Lost and Found: The Parable of the Prodigal Son in Animated Glory

A son moves to an unfamiliar country, spending his inheritance recklessly before succumbing to both an economic and natural calamity in the form of famine.

He then prepared his scripted speech in which he requested his father take him back as an employee, yet before he could finish speaking his father ran up quickly to welcome him with open arms.

The Father’s Love

This story serves as a parable about God. The father symbolizes Himself; the prodigal son symbolizes tax collectors and sinners (Luke 15:1) while his elder brother represents those who think they have earned God’s favor by following the law and obedience (Luke 15:1). Through this parable, Jesus shows that He is an all-forgiving father who cares deeply for those he considers his friends despite any failure on their part to return home.

Once the prodigal son comes to his senses and recognizes that his life of disgraceful living has taken its toll, he returns home. His father welcomed him with open arms. His father ordered the best robe prepared as well as sandals for his feet as signs of status and authority – showing that no longer being treated as a servant but a son! In addition, his father ordered that a fattened calf be prepared as a symbol of honor and dignity at a party for him as an expression of his fatherly love.

Christ emulates this action when people turn back to Him in repentance, welcoming them as part of His family and celebrating their return with joy and grace-based not on merit but simply upon being part of his family! Christ’s ultimate goal is that everyone born into mortal life will eventually come home to him and enjoy an exalted existence like his for eternity!

The Son’s Sin

The prodigal son selfishly asked for and then squandered his inheritance, living a lavish life until it left him penniless and empty. It was his misery that drove home the reality that sin can never lead to prosperity (Psalm 147:11). Finally he “came to his senses”, realizing even his father’s servants had it better, which caused him to return home and ask forgiveness of his father.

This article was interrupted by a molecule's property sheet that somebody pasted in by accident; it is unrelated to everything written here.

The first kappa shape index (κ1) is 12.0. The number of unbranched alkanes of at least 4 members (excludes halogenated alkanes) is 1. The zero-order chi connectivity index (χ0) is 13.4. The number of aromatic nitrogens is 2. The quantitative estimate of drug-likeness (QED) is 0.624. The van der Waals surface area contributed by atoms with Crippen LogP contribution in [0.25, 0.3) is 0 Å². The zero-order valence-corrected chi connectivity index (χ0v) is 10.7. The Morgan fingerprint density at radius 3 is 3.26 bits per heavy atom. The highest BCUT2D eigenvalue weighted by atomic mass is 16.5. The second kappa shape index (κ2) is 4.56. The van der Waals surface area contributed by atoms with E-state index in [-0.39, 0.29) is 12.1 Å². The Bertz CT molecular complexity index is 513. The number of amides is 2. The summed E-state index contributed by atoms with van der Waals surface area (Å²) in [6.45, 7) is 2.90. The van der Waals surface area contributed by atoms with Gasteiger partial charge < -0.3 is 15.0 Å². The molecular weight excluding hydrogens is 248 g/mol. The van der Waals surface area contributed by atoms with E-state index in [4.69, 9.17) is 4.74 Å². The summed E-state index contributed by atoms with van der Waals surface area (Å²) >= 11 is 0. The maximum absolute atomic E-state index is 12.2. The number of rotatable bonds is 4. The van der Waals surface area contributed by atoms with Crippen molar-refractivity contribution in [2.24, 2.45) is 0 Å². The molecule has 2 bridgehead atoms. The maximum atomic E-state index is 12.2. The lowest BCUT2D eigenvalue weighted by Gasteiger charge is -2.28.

The father’s reaction to his son’s return is an illustration of God’s great mercy towards those who repent of their sins and turn back toward Him. By running to greet his son without regard for convention (Luke 15:20), his running revealed how deeply his desire was for restoration (Luke 15:20). Before even the prodigal could finish speaking his prepared speech, his father cut him short and started honoring him with expensive clothing, rings, and feast!

Just as with the Flood, Amorites expulsion and Adam and Eve being removed from Eden Garden, God must punish people’s sinful acts; but unlike previous events in scripture, He did this in such a way that was both just and gracious – just because He took on all sin for all people, but gracious because He didn’t wish any to feel alienated from Himself.

The Father’s Forgiveness

The father’s reaction to his son’s return symbolizes heaven’s acceptance of repentant sinners: it’s an expression of joyous celebration over one who “was dead but is alive again; was lost but is found” (Luke 15:32).

The young son demands his share of an estate even though it was illegal for him to do so, yet eventually used it all up and found himself broke in another country. A natural disaster then occurred, and forced to feed pigs he realized the true meaning of life.

As soon as the prodigal son arrives back home, his father “saw him from far off”, breaking convention to welcome him with open arms. He embraces and kisses him to express his affection before ordering a feast to mark their reunion.

While his older brother was a good man who worked hard, he believed that God’s grace belonged to those who had earned it through their efforts and goodness alone. He didn’t understand his father’s forgiveness of his younger brother; yet his father showered them both with kisses so everyone would recognize they were son and daughter.

Lost and Found The Prodigal Son in Animated Glory

The Older Brother’s Response

One can readily see how this story symbolizes Jesus’ opponents among the Pharisees: those who resented his compassion toward sinners like tax collectors and other nonconformists He welcomed into His family, thinking themselves superior. Additionally, they feared they might lose favor with God if they extended mercy toward any transgressors.

But in Luke 15:31’s parable of the elder son and the younger son’s sins, his response goes far beyond simply taking revenge against their transgressions. Instead, his response is one of love, longsuffering, kindness, goodness faithfulness and self-control – reminding his older son that they always share a bond together and that his younger son is his child (Luke 15:31).

The elder son agrees with his father’s plan for the celebration, yet still feels bitter that his younger sibling was treated like royalty while he had to work hard for it.

Rembrandt beautifully captured this last scene in his masterpiece “The Return of the Prodigal Son” (c. 1639). This painting depicts the moment of reconciliation through an appealing combination of light and serious expressions.

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